NM: The END7 campaign, run by the Global Network, is an international advocacy campaign dedicated to raising the awareness and fundraising necessary to control and eliminate the seven most common NTDs by 2020. We have built a comprehensive movement around these diseases through the power of social media and compelling digital communications that share the untold, heartrending stories of people living with NTDs. 

The momentum and funds generated from the END7 campaign’s engagement with grassroots supporters, celebrity ambassadors, corporate partners, university students, faith-based groups and fellow non-governmental organizations have helped us deliver treatments to remote communities and strengthen the Global Network’s ability to elevate NTDS in front of policymakers and philanthropic leaders. 

AB: How does END7 aim to control neglected tropical diseases?
NM: The END7 campaign’s approach is community-centered, collaborative and sustainable. To effectively reach people and integrate NTD efforts in broader health and education programs, we work closely and coordinate with local and global partners, such as national and state governments; ministries of health, finance and education; technical experts; non-governmental organizations; schools and healthcare centers; and entities such as the World Health Organization and World Bank.

With the cost of NTD medicine fully covered, the END7 campaign works to raise funds that directly help support NTD control and elimination efforts in Asia, Africa, and Latin America and the Caribbean, the three regions with the largest NTD burdens. We support treatment delivery through mass drug administration (MDA), a process that leverages community health workers and teachers to distribute safe and effective NTD medicines to entire communities.

For instance, earlier this year, we supported Helen Keller International (HKI) in its ongoing work to prevent and treat NTDs in Sierra Leone. Nearly half a million people received treatment during a mass drug administration coordinated by HKI, USAID and Sierra Leone’s Ministry of Health in the Kono District, a diamond-rich part of the country that also has some of the highest rates of schistosomiasis. The END7 campaign also helped fund an MDA run by the Honduran government to treat more than one million children before they started a new school year. Last month, we supported an MDA in Myanmar coordinated by the Ministry of Health that targeted 22 million people across the country.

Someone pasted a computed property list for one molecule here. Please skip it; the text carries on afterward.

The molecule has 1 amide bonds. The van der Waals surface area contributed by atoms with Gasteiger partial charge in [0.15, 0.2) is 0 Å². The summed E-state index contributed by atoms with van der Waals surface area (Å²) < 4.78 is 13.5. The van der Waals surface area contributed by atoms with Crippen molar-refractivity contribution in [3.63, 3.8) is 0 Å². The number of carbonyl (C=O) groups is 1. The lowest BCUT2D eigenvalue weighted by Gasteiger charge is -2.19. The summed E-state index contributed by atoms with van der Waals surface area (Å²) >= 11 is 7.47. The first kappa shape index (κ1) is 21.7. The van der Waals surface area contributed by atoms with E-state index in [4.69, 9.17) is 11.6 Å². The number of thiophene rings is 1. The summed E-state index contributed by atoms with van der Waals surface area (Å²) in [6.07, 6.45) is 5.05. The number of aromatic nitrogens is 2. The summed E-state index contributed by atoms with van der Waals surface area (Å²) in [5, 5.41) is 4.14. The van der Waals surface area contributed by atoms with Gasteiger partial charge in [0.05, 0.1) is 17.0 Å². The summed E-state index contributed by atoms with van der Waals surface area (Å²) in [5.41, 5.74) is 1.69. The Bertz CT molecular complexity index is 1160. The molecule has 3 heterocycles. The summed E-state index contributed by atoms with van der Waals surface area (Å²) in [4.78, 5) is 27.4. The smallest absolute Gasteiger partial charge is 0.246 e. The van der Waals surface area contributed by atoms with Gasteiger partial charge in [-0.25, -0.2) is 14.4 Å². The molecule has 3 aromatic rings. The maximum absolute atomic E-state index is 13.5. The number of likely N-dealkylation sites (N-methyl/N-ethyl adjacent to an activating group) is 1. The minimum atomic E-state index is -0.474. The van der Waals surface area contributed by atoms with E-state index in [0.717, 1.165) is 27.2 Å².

AB: What challenges does the END7 Campaign face?
NM: The key challenge we face is the lack of public awareness for NTDs, diseases that are hard to pronounce and disproportionately afflict remote, marginalized communities in developing countries. However, we have made significant progress in helping people learn and care about NTDs by relying on innovative digital tools, using clear messaging, and partnering with organizations and individuals across diverse sectors. With our dedicated base of supporters and expanded commitments, we expect to continue the momentum required to control and eliminate NTDs as a public health threat by 2020. 

AB: Finally, what can the people reading this interview do to support the campaign?
NM: We hope that you’ll join us in unlocking people’s full potential by alleviating the suffering caused by NTDs. We encourage you to learn more about NTDs on our Facebook, Twitter, and Youtube pages and challenge you to see what six celebrities saw in our “How to Shock a Celebrity” video. We’d love for you to help us build awareness for NTDs and their impact on people’s economic, health, and social well-being in your communities through word of mouth and fundraising campaigns. These are simple actions that require little time but truly make a difference for people with NTDs. 

Neeraj Mistry was speaking to Ashley Board, Managing Editor for Technology Networks. You can find Ashley on  and follow Technology Networks on Twitter.